Talk:Adaptive Transform Acoustic Coding

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128 kbps vs. 132 kbps[edit]

Shouldn't be every occurence of "128 kbit/s" bitrate replaced with 132 kbps? Has someone more information? Picasso Pablo 11:54, 18 April 2006 (UTC)

The 132kbps bitrate is used by the original ATRAC3 codec, which corresponds to LP2 mode on the MDLP recorders. The 128kbps bitrate is used by ATRAC3plus codec, and its support is limited to few devices, PSP and some Flash Memory based Walkmans. None of the Minidisc units nor ATRAC CD Players support the 128kbps bitrate. 69.228.3.99 00:13, 28 July 2006 (UTC)

Doesn't ATRAC files (.oma extension files) have DRM encryption?[edit]

.oma files, which add DRM encryption, use ATRAC encoding, but not always the other way around. For years, MiniDisc players did not have DRM and used ATRAC. It wasn't until recently, with the advent of the NetMD and recorders that could upload files through a non-audio interface, that DRM has been used.

Likewise, SCMS, which has always beeon used on the MD, as well as DAT and DCC and is also a form of DRM, isn't strictly part of ATRAC. Because of this, if Sony decided to make a video game system or car stereo or new type of telephone and needed to compress audio, they could use a chipset supporting ATRAC and not use any form of DRM if they wanted to.

--Jkonrath 21:41, 14 Mar 2005 (UTC)

Lossiness of MD recording[edit]

Please see the discussion at Talk:MiniDisc. I think that there's a contradiction between the two articles.--Amir E. Aharoni 21:43, 21 December 2005 (UTC)

Resolved? --KJ 04:01, 23 December 2005 (UTC)
Not really, MiniDisc still says the "this data can be thrown away without creating a noticeable difference in the perceived sound" and ATRAC says that it is worse than an MP3.
I came here, 'cuz there was a discussion about the quality of MD recording vs. DAT on a bootleg-sharing site that i frequent. That site's rules strongly discourage even high-quality MP3's and encourage FLAC, but someone claimed that recording anything to MD is already as lossy as an MP3... So if "no noticeable difference" is the same MP3, then there is a difference. While a difference between CD and MP3 is easily noticeable, i never noticed a difference between CD and ATRAC (without further MDLP compression), but then i'm not an expert audiophile...--Amir E. Aharoni 09:12, 23 December 2005 (UTC)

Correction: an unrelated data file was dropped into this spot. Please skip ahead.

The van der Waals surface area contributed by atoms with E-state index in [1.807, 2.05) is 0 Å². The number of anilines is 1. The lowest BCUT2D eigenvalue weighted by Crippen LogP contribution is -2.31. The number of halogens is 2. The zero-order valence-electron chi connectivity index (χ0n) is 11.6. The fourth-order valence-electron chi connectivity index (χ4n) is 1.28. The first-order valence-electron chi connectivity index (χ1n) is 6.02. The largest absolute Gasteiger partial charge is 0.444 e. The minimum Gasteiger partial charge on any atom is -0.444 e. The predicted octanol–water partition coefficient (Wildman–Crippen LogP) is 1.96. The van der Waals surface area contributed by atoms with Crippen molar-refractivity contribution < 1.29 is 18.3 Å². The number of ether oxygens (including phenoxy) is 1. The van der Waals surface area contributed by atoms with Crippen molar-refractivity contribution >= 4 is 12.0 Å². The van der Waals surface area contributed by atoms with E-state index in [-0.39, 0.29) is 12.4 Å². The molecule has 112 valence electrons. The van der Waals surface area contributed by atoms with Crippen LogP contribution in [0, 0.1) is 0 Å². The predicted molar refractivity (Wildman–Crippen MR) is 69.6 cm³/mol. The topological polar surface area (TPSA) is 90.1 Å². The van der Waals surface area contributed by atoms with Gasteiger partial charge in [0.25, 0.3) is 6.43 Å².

I don't see how that constitutes a contradiction. Some data can always be discarded without creating a noticeable difference in perceived quality for some people. It's a matter of how many people can notice the difference, and people who are attuned to lossy artifacts can hear ATRAC3 artifacts more easily than they can hear MP3 artifacts, at the same bit rate. Anyway, edited. Would it be resolved now?
I'm sure you're not listening to ATRAC hard enough, or not doing a fair comparison. If you think you are, then you might need to check out double-blind testing. --KJ 15:55, 23 December 2005 (UTC)

ATRAC3 LP2 Mode section[edit]

The double blind test referenced used VBR MP3, which is stated in the article. But VBR generally does sound better than constant bit rate, so surely to say that this test shows that 132 kbps ATRAC3 sounds worse than 128 kbps (CBR implied) is invalid. --Nathan (Talk) 00:45, 5 January 2006 (UTC)

So how do you propose it should be changed? While the logic in the article may be invalid, 132kbps ATRAC3 probably does sound worse than 128kbps MP3. --KJ 04:01, 17 January 2006 (UTC)

Without knowing the exact details of the tests (double blind or otherwise) it's impossible to really make a judgement about ATRAC. It is also essential to consider the bit rates as well. I have seen it claimed that Codec X is better than Codec Y, yet this may apply - if at all - only at low bit rates, or a specific bit rate. Thus WMA probably does sound better than MP3 at 32 kbps, but at 64 kbps there may be much less difference. At higher bit rates the differences between codecs tend to be slight.

One must also look into the conditions of each test more carefully. One test which was done by experts from the BBC, and several other broadcasting stations, and appears to have been done satisfactorily, "showed" that no one could tell the difference between original source material and audio encoded at 192kbps. Investigation shows that the original source material was only a few seconds long - as this presumably makes the testing feasible - and possibly did not contain audio sufficiently challenging to show up any significant differences. Most music will encode well - with most codecs - at 192kbps, but if you watch the encoder (say an MP3 encoder) operating in VBR mode on complex music you may notice that there are occasional patches which encode at 256 kbps. Listening to these patches usually reveals that these are critical audio highlights. Usually the edge is taken off these if they are encoded at 192kbps or lower.

One concern I have about ATRAC is the possibility of transcoding artefacts, as the audio may be repeatedly processed when using tools such as SonicStage. At times one wonders if sufficient care has been taken with even simple things, like anti-aliasing filters. However this is somewhat speculative, and without doing many tests one cannot claim that this is definitely the case.